EGU21-12002, updated on 07 Mar 2024
EGU General Assembly 2021
© Author(s) 2024. This work is distributed under
the Creative Commons Attribution 4.0 License.

Chemical characterization of water extractable organic matter from plants: A better understanding of soil dissolved organic matter sources and path in permafrost thawing regions

Alienor Allain1, Marie Anne Alexis1, Yannick Agnan1,2, Guillaume Humbert3, Edith Parlanti4, Mahaut Sourzac4, Amélie Guittet1, Christelle Anquetil1, Emmanuel Aubry1, Véronique Vaury3, and Maryse Rouelle1
Alienor Allain et al.
  • 1Sorbonne Université, CNRS, EPHE, UMR METIS, F-75252
  • 2Earth and Life Institute, Université catholique de Louvain, 1348 Louvain-la-Neuve, Belgium
  • 3Sorbonne Université, CNRS, UMR iEES Paris, F-75252, Paris, France
  • 4Université de Bordeaux, CNRS, EPHE, UMR EPOC, F-33405, Talence, France

In present permafrost thawing context, dissolved organic matter (DOM) is a key component that controls organic and inorganic material transfer from soil to hydrographic systems. In terrestrial environments, vegetation is the main source of DOM, before degradation by microorganisms. DOM stoichiometry, aromaticity, composition or quantity control its fate, and referential data characterizing the initial DOM originating from plant biomass leaching are scarce.

To better understand its dynamic, this study focuses on the characterization of water extractable organic matter (“WEOM”: a proxy of DOM) of main plant species belonging to different plant functional types typical of the subarctic region (lichen, willow, birch, and Eriophorum).

Dissolved organic carbon (C) and dissolved nitrogen (N) contents of WEOM samples were measured, as well as organic C and total N contents of ground plant leaf samples (“bulk” samples). C/N ratio of bulk samples and WEOM fractions were compared to evaluate the potential extractability of C and N. The composition of both WEOM and bulk samples were characterized through solid state 13C Nuclear Magnetic Resonance (NMR) and compared. Absorbance and 3D fluorescence measurements were also performed on WEOM samples to characterize their optical properties.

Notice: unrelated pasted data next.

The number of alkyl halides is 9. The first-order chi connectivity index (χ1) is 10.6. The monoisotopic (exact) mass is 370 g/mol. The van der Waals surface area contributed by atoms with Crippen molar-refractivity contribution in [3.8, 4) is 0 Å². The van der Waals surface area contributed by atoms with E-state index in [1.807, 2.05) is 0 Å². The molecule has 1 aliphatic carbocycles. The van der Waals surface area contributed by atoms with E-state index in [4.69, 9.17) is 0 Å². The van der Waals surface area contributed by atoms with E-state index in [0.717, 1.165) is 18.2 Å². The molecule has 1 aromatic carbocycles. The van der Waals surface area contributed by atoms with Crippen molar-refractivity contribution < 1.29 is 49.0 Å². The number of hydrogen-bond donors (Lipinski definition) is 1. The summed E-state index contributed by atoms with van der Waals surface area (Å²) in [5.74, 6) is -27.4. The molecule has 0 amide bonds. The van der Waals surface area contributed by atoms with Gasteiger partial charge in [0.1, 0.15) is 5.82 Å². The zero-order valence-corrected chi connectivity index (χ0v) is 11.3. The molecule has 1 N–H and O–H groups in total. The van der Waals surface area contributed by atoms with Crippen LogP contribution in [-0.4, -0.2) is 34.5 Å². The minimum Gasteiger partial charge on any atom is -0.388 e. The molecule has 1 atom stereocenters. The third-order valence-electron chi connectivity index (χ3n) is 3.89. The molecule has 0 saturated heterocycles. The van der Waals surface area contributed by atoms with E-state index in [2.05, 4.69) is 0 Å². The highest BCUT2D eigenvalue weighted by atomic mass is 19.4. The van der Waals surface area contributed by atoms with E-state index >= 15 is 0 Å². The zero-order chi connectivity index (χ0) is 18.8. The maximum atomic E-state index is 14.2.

WEOM is significantly more extractable in vascular plants compared to non-vascular ones. Moreover, N is more extractable than C in all lichen species and Eriophorum, whereas C is as extractable as N in Salix and Betula pubescens samples. Betula nana is the only species with C more extractable than N.

The solid state 13C NMR spectra of bulk sample are very similar to the spectra of corresponding WEOM, except for Eriophorum. For this species, carbonyl C contributes to 5% of bulk sample spectrum, compared to 14% of the WEOM spectrum.

Based on absorbance measurements, optical index were calculated: E2/E3 is significantly higher for non-vascular plants, whereas E2/E4, E3/E4 and slope ratio (SR) do not show significant difference between plant functional types. In 3D fluorescence spectra, the contribution of “Protein-like” peak is lower for vascular plants compared to lichens, and is maximum for Eriophorum.

Our results highlighted the influence of plant species on the quantity and quality of produced DOM: WEOM production process is different between vegetation species due to the quality, especially hydrophobicity and extractability of bulk OM components. The high contribution of C-N bonds in WEOM of Eriophorum might be especially important for potential complexation between DOM and trace elements like cadmium (Nigam et al., 2000). Likewise, aromatic C observed only in vascular plant WEOM samples are known to bond have a good affinity with many elements like iron, vanadium and chromium (Gangloff et al., 2014). Under climate change, vegetation cover of the Arctic region is evolving with the moving of the treeline northward and a local increase of the proportion of shrubs (Berner et al., 2013). Accordingly, significant change of DOM composition are expected with potential influence on organic and inorganic material dynamics.

Berner et al., (2013). Glob. Chang. Biol. 19:3449-3462

Gangloff et al., (2014). Geochim. Cosmochim. Ac. 130:21-41  

Nigam et al., (2000). Chem. Speciation Bioavailability 12:125-132

How to cite: Allain, A., Alexis, M. A., Agnan, Y., Humbert, G., Parlanti, E., Sourzac, M., Guittet, A., Anquetil, C., Aubry, E., Vaury, V., and Rouelle, M.: Chemical characterization of water extractable organic matter from plants: A better understanding of soil dissolved organic matter sources and path in permafrost thawing regions, EGU General Assembly 2021, online, 19–30 Apr 2021, EGU21-12002,, 2021.

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